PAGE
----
Asthma is a very complex disease process with an intricate interplay of genetics and the environment, and Dr. Alhassani urges parents to remember that doctors don’t fully understand it yet. In light of that, both of the experts Romper spoke with encourage parents to not panic, and take the current news cycle with a grain of salt. “The recently published paper by Gruenwald and others that has been making headlines assumes the answer is ‘yes’ based on a 2013 study. That 10-year old paper combined studies from the U.S. and Europe spanning decades, but many of them found no association. It also found that increased exposure to nitrous oxides — the gas supposedly thought to be the specific cause — did not have an effect on the risk of asthma.”

“There have been many prospective studies of the development of asthma, and gas stoves have not been reported to be causative of asthma in those studies,” agrees Grayson. “I would not recommend any changes in lifestyle based on just one retrospective statistical analysis dataset — this study.”

Should I get rid of my gas stove?

Not just yet, say our experts. If your family has a gas stove, you don’t need to panic. “There are other potential reasons to avoid gas stoves if you can, such as the negative impact on the environment, but for now, the increased risk of asthma is still not known,” says Alhassani. “My family has a gas stove and we aren’t ready to make a move just yet.”

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However, if you do have a gas stove, there are some known health risks associated with its impact on your indoor air quality, and — luckily — a few ways you can mitigate those risks.

How to reduce the risk of childhood asthma from gas stove pollution

While this study should be taken in stride as far from definitive and just one of many, Grayson acknowledges that we know that, regardless of any specific connection to childhood asthma, “the exhaust of any burning fuel, including gas, has negative health effects — although it is not clear that development of asthma is one of them.” In light of that, if you do have a gas stove in your home and are not able to replace it right now, it is a good idea to take steps to limit its effect on your health and that of your kids. “There are a few things families can do to reduce the potential risk from gas stoves,” Alhassani explains. “The best way is to ventilate the kitchen and house by opening your window while using the stove, turning on the exhaust fan if there is one that vents air outside, and if not, using a fan to blow the exhaust outside. Air purifiers with HEPA filters can also reduce the concentration of nitrous oxides circulating the air.”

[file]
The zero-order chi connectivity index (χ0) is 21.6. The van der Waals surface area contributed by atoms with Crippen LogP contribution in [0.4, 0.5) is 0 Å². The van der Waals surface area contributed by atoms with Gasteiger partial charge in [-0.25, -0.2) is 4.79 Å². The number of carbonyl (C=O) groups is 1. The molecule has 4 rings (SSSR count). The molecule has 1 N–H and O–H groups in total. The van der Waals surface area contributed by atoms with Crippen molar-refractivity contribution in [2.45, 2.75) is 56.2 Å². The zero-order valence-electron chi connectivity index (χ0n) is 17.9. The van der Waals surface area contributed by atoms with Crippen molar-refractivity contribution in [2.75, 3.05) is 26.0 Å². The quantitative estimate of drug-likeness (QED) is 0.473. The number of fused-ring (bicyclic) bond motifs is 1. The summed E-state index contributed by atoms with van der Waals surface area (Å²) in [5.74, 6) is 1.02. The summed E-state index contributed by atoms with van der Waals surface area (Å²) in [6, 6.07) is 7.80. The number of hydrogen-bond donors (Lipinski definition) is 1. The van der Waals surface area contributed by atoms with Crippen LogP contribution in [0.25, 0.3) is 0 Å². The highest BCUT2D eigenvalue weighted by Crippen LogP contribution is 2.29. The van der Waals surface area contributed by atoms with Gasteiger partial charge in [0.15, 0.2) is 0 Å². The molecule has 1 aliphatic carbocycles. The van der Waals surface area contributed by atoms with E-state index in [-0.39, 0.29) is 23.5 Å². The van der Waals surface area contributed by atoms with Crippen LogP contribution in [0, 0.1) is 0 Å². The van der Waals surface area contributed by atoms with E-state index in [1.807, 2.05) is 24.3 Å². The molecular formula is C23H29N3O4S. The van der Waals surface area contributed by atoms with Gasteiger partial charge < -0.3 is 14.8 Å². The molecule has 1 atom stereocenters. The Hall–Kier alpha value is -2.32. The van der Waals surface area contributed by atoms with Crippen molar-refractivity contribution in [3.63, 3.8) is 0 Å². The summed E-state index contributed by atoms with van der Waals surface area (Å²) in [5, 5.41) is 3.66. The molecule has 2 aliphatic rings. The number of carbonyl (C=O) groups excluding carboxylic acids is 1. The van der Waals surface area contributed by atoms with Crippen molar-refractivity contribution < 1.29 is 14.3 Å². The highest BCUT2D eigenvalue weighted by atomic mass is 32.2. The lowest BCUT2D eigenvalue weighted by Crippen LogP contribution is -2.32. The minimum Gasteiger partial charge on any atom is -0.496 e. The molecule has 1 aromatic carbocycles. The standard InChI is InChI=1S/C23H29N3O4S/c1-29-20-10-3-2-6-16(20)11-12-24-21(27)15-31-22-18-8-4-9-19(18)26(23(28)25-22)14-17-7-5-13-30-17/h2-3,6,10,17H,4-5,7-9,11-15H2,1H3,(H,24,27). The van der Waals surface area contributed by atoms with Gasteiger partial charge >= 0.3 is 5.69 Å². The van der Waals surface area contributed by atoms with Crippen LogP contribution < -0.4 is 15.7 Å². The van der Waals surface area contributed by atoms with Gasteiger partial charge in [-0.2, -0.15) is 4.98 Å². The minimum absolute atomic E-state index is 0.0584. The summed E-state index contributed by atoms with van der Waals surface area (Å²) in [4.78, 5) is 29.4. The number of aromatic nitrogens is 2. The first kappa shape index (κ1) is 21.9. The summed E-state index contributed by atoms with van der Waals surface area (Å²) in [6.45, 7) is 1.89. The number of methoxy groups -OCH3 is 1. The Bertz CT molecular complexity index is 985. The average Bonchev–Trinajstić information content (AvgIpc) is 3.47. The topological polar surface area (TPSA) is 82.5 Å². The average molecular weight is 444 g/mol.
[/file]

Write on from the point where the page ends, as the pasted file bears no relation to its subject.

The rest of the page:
Echoing Alhassani’s suggestions, Grayson adds that he encourages families using gas stoves to “be sure to turn on the exhaust fan — which ideally exhausts outside of the house — as that will remove the exhaust.” Regardless of what stove you use at home, Grayson also reminds parents that “always, any concerns regarding a child’s asthma should be discussed with a family’s pediatrician.”

Studies cited:

Gruenwald, T., Seals, B., Knobs, L., Hosgood, D., (2022) Population Attributable Fraction of Gas Stoves and Childhood Asthma in the United States. International Journal of Environmental Research and Public Health.


Dr. Ali Alhassani, pediatrician and head of Clinical at Summer Health

Dr. Mitchell Grayson, Chief of Allergy and Immunology at Nationwide Children’s Hospital